"The centrists are losing out in more genteel political battles on the left." Why, just because the new mayor of NYC is married to a Black woman who happens to be a former lesbian? I don't see it. The oligarchic psychopathocracy is poised for huge win with the Trans-Pacific Partnership. Putin, not the left prevented a US attack on Syria. Apparently, I'm missing something.

CNu said...

The money shot from the article speaks to the decline of small "d" democratic politics in the U.S., something I'd noted to Vic wrt the decline of organized labor a week or so agoIn the postwar era, civic engagement was built through a network of community organizations with thousands of monthly-dues-paying members and through the often unseemly patronage networks of old-fashioned party machines, sometimes serving only particular ethnic communities or groups of workers.

The age of plutocracy made it possible to liberate public policy from all of that, and to professionalize it. Instead of going to work as community organizers, or simply taking part in the civic life of their own communities, smart, publicly minded technocrats go to work for
plutocratsNothing beats that door-to-door mind-to-mind engagement around ideas, interests, and efforts.

CNu said...

Making an educated guess here, the reason that teatardism is so closely bound up with authoritarian theoconservatism, is because these little jack leg evangelical churches are the petri dishes in which person-to-person, grassroots organizing can be carried out with a minimum of effort. The Koch brothers don't give a rat's tired little tooter about dominionist, old-line calvinist superstition, what caught their political and organizational attention 40 years ago was the fact that these evangelical collective security clubs make for a very fertile breeding into which you can carefully inject political and ideological seed and have it yield a bumper crop with scant intellectual or critical resistance.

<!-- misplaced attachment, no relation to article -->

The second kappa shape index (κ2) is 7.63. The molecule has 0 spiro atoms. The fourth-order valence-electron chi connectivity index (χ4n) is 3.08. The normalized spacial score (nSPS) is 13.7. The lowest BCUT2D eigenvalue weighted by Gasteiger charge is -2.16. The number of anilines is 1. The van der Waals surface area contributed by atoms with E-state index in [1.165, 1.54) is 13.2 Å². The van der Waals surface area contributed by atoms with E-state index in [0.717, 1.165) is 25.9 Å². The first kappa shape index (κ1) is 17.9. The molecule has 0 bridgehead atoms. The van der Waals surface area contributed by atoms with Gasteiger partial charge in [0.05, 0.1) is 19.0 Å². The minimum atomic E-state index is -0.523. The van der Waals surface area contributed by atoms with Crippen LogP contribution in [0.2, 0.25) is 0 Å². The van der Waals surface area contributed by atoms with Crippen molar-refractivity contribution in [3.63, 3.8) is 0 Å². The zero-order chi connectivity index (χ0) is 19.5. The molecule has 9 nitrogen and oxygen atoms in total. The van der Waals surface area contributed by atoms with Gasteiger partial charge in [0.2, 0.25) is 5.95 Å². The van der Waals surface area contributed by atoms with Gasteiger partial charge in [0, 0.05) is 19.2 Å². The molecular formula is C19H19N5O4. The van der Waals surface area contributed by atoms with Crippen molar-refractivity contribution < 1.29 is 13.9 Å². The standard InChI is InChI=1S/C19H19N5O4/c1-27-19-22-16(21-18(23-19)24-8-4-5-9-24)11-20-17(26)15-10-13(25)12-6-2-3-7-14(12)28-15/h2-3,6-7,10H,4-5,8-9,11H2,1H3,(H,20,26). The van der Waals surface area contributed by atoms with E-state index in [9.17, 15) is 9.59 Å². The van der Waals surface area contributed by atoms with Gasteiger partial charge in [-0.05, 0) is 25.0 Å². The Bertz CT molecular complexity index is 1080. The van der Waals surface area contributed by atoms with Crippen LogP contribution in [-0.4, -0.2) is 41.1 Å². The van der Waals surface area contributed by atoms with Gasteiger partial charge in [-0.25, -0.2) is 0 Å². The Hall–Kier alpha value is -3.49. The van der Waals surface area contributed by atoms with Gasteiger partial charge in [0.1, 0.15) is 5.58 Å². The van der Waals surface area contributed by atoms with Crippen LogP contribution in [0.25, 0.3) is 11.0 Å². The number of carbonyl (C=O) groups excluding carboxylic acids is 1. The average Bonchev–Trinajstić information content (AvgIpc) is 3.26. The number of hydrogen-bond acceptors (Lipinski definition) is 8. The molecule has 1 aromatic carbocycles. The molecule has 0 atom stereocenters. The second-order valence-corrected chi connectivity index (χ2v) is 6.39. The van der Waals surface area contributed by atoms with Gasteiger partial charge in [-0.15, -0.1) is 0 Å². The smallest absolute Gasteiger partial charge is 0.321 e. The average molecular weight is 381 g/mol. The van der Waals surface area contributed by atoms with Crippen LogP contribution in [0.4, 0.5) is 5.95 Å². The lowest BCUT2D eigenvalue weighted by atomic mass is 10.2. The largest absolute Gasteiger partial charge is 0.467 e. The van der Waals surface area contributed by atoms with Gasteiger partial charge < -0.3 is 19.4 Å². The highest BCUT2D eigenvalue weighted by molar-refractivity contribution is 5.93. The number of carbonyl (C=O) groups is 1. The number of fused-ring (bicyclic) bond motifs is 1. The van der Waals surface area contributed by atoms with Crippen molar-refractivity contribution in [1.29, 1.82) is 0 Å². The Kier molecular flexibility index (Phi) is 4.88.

Interestingly, while they were able to gain some traction in some midwestern roman catholic parishes, and, for example, Sam Brownback is an intentional convert to catholicism, they haven't managed anything remotely approaching the wholesale highjacking of the RC church that would've been their ultimate fantasy. The catholic church, as exemplified under Pope Francis, has shown itself too strong in the head to fall for the Randian okey-doke.

Vic78 said...

Howard Dean was trying to get his party back to doing the hard work. Rahm Emmanuel didn't like him so they chose some status quo guy to head the DNC. They not only sent Dean packing; they scrapped his blueprints for moving forward. For doing that we have what's going on today. Everyone running things upstairs are scarred by ass whuppings they took in the 90s. They have no vision and very little creativity. You can tell by how quickly they jumped back on the Clinton wagon.

There's Still A Civil War Bubbling For Control Of The Israeli Government

mondoweiss |    Any Palestinian following the developments in the Israeli protest movement against “the judicial coup” will require nerves...